The headline risk here, folks, is that if you wait for your central banker to give you insight into ...
Greece Is on Fire…Is DC Watching?
06/16/2011 9:50 am EST
A year after endorsing austerity, most Greeks would now prefer default. But Washington has yet to smell the tear gas, writes MoneyShow.com senior editor Igor Greenwald.
From New York to London and Hong Kong, one word hangs like a pall over markets in full retreat.
Greece, a nearly bankrupt land with a population of just 11 million and a police force barely big enough to contain anarchists, is on the lips of every motivated seller out there.
How did the cradle of philosophy and democracy become a symbol for street violence and debt default? By taking marching orders from foreigners who promised to rescue it with additional loans.
In early 2010, 65% of Greeks were telling pollsters that their government’s austerity plans were necessary. Then Greece’s European paymasters insisted on even more drastic cuts. These proved transformational—transforming a stagnant economy into a hemorrhaging one with 16% unemployment.
Now 75% of the Greeks polled say “the government measures are wrong.” And many of them have been out peacefully protesting, while the fringe has brawled with riot cops and tossed eggs at the limousines carrying politicians.
With popular support crumbling, Greek Prime Minister George Papandreou briefly engaged the opposition in unity talks, offering to resign so long as the next prime minister continued seeking a bailout in exchange for further austerity. The opposition is insisting on a renegotiation with Europe demanding easier terms, so talks went nowhere and Papandreou now plans a confidence vote in parliament for his reshuffled cabinet.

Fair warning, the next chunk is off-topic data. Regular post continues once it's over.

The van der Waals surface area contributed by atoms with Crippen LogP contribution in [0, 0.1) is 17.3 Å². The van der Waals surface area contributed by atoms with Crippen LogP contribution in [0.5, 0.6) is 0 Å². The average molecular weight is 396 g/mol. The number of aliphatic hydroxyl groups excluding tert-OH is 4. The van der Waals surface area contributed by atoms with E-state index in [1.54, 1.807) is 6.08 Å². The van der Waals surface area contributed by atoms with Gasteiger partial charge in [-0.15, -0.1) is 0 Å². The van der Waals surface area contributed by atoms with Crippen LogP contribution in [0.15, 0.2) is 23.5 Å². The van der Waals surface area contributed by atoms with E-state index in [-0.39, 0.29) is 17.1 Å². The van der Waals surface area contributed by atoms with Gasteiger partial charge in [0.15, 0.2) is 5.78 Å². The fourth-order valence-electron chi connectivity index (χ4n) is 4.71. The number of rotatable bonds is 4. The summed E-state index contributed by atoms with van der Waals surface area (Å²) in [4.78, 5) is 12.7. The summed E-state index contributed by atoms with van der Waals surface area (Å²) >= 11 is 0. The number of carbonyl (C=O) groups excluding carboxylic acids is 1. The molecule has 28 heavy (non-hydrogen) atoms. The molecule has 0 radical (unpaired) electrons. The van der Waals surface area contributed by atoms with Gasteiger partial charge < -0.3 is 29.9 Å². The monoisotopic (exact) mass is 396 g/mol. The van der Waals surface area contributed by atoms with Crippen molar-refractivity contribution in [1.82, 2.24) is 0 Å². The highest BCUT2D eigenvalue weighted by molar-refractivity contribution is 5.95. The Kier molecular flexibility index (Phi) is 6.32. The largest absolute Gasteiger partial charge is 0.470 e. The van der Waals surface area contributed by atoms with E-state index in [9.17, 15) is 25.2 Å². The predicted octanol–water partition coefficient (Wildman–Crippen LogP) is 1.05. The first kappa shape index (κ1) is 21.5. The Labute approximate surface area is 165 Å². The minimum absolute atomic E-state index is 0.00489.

Confidence is about the only commodity going up in price, because supply has been severely curtailed. European banks are undercapitalized relative to their US counterparts—counting the sovereign debt on their books as less risky than mortgages, for example.
A Greek default would expose that fiction, and send investors running from the bonds of Ireland and Portugal, as well as banks in Spain and maybe Italy. Europe would then be facing its own “Lehman moment,” but with a much less proactive central bank and squabbling governments trying to pass the buck back to it.
The surprising thing is that anyone is surprised, since large majorities of investors have been telling pollsters for more than a year that they expected Greece to default. Papandreou never had a chance, having taken up German advice to flay the economy in order to save it.
The other surprising thing is that the smoke from Athens, so easily discernable on stock exchanges around the world, has still not penetrated Washington’s swampy air.
None of the Republicans negotiating the extension of the US debt ceiling could stomach anything as drastic as the cuts Greece has already endured. And they’re certainly not advocating any new taxes. But otherwise their calls for drastically lower spending are strikingly similar to the German prescription for Greece.
Here’s hoping the end result is different.
As for Europe, it arguably has financial speculators where it wants them: anticipating the apocalypse any minute. The multinational elites can only compromise in the shadow of a catastrophe these days.
But just in case their next stopgap wheeze doesn’t do lasting good, here’s a potential short to make the intervening gyrations more bearable. The iShares MSCI Europe Financials Index ETF (EUFN) holds stakes in all the institutions that can’t afford for Greece to clear the decks.
It’s down 12% from the end of May, but still 24% above the lows from a year ago. And it could get back there in a hurry one of these days.
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